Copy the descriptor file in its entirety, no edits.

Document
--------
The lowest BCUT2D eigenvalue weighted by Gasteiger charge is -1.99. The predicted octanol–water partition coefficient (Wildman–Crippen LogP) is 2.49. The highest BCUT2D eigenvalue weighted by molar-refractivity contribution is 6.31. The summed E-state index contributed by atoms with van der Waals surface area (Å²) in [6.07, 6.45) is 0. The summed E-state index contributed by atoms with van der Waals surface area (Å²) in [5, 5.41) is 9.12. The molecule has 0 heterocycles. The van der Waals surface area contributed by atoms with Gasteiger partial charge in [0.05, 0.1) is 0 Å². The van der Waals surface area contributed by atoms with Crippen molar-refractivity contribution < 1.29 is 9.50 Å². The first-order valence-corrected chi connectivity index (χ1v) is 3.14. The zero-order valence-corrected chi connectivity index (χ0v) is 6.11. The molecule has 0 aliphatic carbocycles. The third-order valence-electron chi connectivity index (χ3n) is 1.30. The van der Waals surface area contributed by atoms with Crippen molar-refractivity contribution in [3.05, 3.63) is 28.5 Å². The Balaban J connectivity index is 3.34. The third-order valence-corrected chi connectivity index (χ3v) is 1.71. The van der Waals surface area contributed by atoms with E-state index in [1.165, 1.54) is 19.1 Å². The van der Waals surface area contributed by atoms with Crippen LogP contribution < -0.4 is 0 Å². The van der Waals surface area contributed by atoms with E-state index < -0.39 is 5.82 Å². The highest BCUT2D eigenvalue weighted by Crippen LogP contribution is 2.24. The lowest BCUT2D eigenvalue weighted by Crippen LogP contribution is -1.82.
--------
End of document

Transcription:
The lowest BCUT2D eigenvalue weighted by Gasteiger charge is -1.99. The predicted octanol–water partition coefficient (Wildman–Crippen LogP) is 2.49. The highest BCUT2D eigenvalue weighted by molar-refractivity contribution is 6.31. The summed E-state index contributed by atoms with van der Waals surface area (Å²) in [6.07, 6.45) is 0. The summed E-state index contributed by atoms with van der Waals surface area (Å²) in [5, 5.41) is 9.12. The molecule has 0 heterocycles. The van der Waals surface area contributed by atoms with Gasteiger partial charge in [0.05, 0.1) is 0 Å². The van der Waals surface area contributed by atoms with Crippen molar-refractivity contribution < 1.29 is 9.50 Å². The first-order valence-corrected chi connectivity index (χ1v) is 3.14. The zero-order valence-corrected chi connectivity index (χ0v) is 6.11. The molecule has 0 aliphatic carbocycles. The third-order valence-electron chi connectivity index (χ3n) is 1.30. The van der Waals surface area contributed by atoms with Crippen molar-refractivity contribution in [3.05, 3.63) is 28.5 Å². The Balaban J connectivity index is 3.34. The third-order valence-corrected chi connectivity index (χ3v) is 1.71. The van der Waals surface area contributed by atoms with E-state index in [1.165, 1.54) is 19.1 Å². The van der Waals surface area contributed by atoms with Crippen LogP contribution < -0.4 is 0 Å². The van der Waals surface area contributed by atoms with E-state index < -0.39 is 5.82 Å². The highest BCUT2D eigenvalue weighted by Crippen LogP contribution is 2.24. The lowest BCUT2D eigenvalue weighted by Crippen LogP contribution is -1.82.